Aug 192013

According to the long-range outlooks and GFS model,  an intense low pressure system(now identified as 94E) will move up the west coast of Mexico and bring plenty of moisture next Sunday and Monday. It’s still a long ways out, but the GFS model and the 6-10 day outlook predict above average precipitation. It has been consistent for several model runs.

6-10 day precipitation outlook from the Climate Prediction Center. Monday Afternoon, August 19, 2013

6-10 day precipitation outlook from the Climate Prediction Center. Monday Afternoon, August 19, 2013

The last GFS model had the bulk of the precipitation falling in western Arizona. It’s not a sure bet, yet.

 Posted by at 5:41 pm
Aug 152013

With rain showers to the southwest of us, moisture has reentered Northern Arizona. The chance for rain increases over the next few days. The North American Mesoscale model shows a health precipitation amounts over the next 3 days. I was starting to wonder.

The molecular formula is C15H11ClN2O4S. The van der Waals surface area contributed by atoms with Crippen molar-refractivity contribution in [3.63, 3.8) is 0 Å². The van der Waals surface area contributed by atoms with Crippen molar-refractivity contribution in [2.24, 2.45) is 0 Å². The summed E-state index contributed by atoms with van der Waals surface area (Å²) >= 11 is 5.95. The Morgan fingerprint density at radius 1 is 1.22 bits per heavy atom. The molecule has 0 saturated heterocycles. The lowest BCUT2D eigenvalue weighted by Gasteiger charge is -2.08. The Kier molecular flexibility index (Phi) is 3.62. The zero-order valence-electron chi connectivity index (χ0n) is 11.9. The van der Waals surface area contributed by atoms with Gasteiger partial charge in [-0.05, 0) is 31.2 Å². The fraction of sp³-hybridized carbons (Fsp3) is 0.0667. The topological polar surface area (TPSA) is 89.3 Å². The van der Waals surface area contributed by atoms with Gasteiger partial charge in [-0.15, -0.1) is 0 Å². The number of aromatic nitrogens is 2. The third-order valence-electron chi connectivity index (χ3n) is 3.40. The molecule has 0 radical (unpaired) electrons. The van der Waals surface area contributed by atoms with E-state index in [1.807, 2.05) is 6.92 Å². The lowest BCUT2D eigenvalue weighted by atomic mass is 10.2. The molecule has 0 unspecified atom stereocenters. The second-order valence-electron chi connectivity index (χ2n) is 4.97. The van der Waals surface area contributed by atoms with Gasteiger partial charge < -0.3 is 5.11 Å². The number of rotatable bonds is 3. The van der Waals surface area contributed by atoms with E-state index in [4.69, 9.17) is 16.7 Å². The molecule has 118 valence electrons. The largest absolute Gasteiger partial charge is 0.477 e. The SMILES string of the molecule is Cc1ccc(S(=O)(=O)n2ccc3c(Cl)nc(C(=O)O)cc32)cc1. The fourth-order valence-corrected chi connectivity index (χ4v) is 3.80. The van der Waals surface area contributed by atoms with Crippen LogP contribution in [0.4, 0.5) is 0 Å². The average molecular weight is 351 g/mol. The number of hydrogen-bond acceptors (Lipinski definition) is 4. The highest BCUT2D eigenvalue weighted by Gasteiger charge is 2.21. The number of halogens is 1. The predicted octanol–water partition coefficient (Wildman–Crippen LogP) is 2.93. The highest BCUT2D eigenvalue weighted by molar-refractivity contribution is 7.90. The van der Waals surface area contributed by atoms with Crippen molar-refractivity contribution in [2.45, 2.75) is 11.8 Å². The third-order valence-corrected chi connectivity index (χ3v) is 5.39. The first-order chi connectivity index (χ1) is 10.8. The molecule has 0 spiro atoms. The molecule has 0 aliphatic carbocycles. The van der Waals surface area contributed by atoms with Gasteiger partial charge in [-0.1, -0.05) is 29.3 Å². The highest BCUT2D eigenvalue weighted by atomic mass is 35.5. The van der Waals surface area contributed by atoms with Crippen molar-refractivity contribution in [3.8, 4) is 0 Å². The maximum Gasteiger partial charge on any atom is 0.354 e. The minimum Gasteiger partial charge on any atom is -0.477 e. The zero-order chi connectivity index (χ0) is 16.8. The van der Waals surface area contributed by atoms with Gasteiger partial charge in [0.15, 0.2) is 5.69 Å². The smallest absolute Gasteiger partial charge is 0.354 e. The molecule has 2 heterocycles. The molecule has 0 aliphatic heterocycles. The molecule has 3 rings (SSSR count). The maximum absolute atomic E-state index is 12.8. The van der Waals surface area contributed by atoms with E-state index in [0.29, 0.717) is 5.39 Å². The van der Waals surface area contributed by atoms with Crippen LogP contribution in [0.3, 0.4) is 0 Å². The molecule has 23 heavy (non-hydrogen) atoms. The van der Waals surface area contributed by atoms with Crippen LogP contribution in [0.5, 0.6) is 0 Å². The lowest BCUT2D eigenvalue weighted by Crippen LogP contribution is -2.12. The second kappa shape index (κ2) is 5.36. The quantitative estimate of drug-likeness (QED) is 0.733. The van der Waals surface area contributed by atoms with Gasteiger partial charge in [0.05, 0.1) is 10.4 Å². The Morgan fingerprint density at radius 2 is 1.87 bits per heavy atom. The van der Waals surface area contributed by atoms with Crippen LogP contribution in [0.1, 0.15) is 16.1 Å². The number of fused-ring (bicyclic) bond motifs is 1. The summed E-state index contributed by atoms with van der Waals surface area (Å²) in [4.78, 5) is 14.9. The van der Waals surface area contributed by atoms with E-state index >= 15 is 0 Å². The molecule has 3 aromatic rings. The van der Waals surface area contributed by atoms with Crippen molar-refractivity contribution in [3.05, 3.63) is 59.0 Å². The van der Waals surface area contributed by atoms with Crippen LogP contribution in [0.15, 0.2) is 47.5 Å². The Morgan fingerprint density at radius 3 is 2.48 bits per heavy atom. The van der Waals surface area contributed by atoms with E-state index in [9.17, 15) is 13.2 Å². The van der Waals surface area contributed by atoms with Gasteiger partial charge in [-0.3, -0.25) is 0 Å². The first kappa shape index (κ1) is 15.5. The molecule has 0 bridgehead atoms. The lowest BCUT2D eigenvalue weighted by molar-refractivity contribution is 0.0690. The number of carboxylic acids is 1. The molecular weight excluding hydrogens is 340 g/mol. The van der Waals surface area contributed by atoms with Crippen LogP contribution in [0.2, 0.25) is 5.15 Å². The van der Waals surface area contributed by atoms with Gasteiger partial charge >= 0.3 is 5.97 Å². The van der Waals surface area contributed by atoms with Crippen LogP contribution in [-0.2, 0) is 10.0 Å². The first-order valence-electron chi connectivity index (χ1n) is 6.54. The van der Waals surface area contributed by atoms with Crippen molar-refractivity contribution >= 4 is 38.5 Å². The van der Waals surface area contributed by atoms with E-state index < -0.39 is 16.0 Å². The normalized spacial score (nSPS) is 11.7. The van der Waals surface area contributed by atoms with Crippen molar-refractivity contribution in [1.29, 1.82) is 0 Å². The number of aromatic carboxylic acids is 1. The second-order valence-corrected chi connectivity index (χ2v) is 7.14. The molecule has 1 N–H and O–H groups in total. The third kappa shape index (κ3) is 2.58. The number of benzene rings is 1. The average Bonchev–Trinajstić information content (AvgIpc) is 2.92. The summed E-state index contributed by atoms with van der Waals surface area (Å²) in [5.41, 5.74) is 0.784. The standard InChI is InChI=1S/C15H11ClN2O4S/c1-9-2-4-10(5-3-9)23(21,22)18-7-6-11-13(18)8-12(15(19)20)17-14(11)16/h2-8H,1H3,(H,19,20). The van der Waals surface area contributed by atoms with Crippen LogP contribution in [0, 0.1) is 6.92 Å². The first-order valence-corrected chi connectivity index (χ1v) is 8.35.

3-day precipitation forecast from the North American Mesoscale model. NCEP at the National Weather Service.

3-day precipitation forecast from the North American Mesoscale model. National Centers for Environmental Prediction at the National Weather Service.

 Posted by at 6:58 am
Jul 292013

I think we could go ahead and consider the 7.57 inches of precipitation we have received in the month of July an all time record for the month. I know it’s short of the 7.58 inches “Flagstaff” recorded in 1919. The National Weather Service office in Flagstaff has updated the monthly total with great graphics daily. Here is this morning’s update.

5 Wettest July in Flagstaff

5 Wettest July in Flagstaff